Latest pathetic attack on I.F. Stone
Commentary, a notorious right wing rag, has published a new line of attack against the legendary and brilliant journalist, I.F. Stone. Thanks to Eric Alterman for the link, and Eric does a good job in knocking it down.
My addition to Eric's response is this: There is nothing in the article in Commentary showing who Stone was talking to in the 1936-1939 period who was connected to the New York KGB office. If he was talking to Frank Palmer, who the Commentary writers describe as a "liberal," where is the evidence that Stone knew Palmer was working for the KGB in New York?
If Stone was talking with Palmer, and if he was not known to be a spy for the KGB, then it would be obvious as to why Stone did not talk about this to Eric Alterman or anyone else. And as Eric says very persuasively, there were many in the US who were trying to alert the world to the German Nazi drive for world domination, and the information Stone imparted was all open, non-classified information. That Stone chose to support the Popular Front during the mid- to late 1930s is what really drives the Commentary writers around the bend, and so the innuendo flies throughout the article.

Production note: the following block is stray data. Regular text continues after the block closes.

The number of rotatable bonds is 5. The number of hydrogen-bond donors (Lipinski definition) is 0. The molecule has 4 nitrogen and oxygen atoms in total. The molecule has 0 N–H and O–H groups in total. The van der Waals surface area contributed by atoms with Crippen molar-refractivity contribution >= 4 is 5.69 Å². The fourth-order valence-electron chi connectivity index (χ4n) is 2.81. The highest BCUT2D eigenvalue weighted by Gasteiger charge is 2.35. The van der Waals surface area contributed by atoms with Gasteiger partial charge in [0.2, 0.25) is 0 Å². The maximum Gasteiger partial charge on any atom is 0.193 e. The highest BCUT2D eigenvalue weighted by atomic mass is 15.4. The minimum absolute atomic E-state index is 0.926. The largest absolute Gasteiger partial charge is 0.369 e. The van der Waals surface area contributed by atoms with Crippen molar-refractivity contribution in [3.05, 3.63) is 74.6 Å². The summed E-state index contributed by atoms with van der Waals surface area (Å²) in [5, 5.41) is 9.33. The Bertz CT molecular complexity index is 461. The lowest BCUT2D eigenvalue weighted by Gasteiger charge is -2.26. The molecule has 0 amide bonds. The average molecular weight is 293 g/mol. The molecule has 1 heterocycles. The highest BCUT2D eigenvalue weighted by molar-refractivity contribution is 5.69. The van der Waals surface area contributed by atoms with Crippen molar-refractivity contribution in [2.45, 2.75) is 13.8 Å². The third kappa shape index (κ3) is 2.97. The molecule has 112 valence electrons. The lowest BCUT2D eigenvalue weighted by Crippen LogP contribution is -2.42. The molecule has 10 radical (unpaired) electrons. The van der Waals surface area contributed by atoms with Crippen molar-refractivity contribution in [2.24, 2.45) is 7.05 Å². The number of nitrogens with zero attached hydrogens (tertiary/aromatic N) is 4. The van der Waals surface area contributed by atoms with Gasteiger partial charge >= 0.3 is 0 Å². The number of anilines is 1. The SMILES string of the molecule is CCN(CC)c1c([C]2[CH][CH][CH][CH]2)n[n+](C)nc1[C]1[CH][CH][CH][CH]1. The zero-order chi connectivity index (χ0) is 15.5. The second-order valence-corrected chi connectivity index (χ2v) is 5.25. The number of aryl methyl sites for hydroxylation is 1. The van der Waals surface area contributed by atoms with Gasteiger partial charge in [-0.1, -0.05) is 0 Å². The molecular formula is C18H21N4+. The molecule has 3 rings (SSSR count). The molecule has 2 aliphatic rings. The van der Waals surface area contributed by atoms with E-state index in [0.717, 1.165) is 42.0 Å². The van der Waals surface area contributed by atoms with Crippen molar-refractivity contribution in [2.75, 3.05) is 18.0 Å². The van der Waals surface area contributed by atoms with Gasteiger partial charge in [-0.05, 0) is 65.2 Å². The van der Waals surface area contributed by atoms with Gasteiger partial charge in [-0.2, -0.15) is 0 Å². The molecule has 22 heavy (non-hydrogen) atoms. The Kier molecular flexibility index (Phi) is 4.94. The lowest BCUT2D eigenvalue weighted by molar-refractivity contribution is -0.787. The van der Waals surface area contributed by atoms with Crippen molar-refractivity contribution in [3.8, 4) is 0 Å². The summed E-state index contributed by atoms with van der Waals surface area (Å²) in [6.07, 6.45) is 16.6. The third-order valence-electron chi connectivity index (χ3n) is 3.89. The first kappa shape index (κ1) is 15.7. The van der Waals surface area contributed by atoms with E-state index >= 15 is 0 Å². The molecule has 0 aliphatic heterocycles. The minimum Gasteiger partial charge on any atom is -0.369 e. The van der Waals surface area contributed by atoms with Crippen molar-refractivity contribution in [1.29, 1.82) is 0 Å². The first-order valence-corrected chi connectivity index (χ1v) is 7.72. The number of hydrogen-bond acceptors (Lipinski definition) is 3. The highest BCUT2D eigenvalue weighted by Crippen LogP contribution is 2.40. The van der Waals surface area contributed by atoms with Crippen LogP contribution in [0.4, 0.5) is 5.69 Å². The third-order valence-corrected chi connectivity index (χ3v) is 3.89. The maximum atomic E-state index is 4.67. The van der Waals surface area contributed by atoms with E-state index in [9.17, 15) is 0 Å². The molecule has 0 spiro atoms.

I wish the people who keep trying to besmirch the reputation of I.F. Stone would give up the ghost. Instead, they appear to be pathologically driven as if their whole anti-Communist world will collapse if they don't finger Stone as a spy. Weird, really, since anyone who believes in an open society can see through the fatal flaws of Communism.
What angers me the most is the veneration for the odious Paul Berman, who maliciously repeated the canard about Stone supposedly being pro-Soviet Union up through the 1960s. My defense of Stone's public writings from the 1930s forward in response to Berman's New York Times Book Review of a decent on I.F. Stone are here, here and here.